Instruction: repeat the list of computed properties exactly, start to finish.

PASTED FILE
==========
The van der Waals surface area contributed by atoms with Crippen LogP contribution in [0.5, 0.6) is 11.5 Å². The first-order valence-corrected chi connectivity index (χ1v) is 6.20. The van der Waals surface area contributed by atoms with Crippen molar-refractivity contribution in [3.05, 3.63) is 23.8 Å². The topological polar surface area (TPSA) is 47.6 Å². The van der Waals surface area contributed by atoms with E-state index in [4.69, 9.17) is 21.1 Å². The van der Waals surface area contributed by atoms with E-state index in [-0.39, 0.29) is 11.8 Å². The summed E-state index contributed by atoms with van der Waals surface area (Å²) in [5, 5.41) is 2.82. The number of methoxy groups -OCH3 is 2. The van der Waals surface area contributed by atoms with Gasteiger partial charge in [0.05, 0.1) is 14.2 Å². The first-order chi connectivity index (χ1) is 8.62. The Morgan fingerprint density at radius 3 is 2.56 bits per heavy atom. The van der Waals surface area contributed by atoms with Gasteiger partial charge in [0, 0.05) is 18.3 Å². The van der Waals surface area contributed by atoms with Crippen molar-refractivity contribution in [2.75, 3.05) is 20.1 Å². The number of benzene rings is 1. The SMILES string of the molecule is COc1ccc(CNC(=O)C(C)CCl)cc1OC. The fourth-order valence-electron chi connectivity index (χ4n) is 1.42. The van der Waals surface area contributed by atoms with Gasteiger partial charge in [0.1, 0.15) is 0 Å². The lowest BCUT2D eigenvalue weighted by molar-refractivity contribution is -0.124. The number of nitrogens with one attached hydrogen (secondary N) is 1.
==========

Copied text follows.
The van der Waals surface area contributed by atoms with Crippen LogP contribution in [0.5, 0.6) is 11.5 Å². The first-order valence-corrected chi connectivity index (χ1v) is 6.20. The van der Waals surface area contributed by atoms with Crippen molar-refractivity contribution in [3.05, 3.63) is 23.8 Å². The topological polar surface area (TPSA) is 47.6 Å². The van der Waals surface area contributed by atoms with E-state index in [4.69, 9.17) is 21.1 Å². The van der Waals surface area contributed by atoms with E-state index in [-0.39, 0.29) is 11.8 Å². The summed E-state index contributed by atoms with van der Waals surface area (Å²) in [5, 5.41) is 2.82. The number of methoxy groups -OCH3 is 2. The van der Waals surface area contributed by atoms with Gasteiger partial charge in [0.05, 0.1) is 14.2 Å². The first-order chi connectivity index (χ1) is 8.62. The Morgan fingerprint density at radius 3 is 2.56 bits per heavy atom. The van der Waals surface area contributed by atoms with Gasteiger partial charge in [0, 0.05) is 18.3 Å². The van der Waals surface area contributed by atoms with Crippen molar-refractivity contribution in [2.75, 3.05) is 20.1 Å². The number of benzene rings is 1. The SMILES string of the molecule is COc1ccc(CNC(=O)C(C)CCl)cc1OC. The fourth-order valence-electron chi connectivity index (χ4n) is 1.42. The van der Waals surface area contributed by atoms with Gasteiger partial charge in [0.1, 0.15) is 0 Å². The lowest BCUT2D eigenvalue weighted by molar-refractivity contribution is -0.124. The number of nitrogens with one attached hydrogen (secondary N) is 1.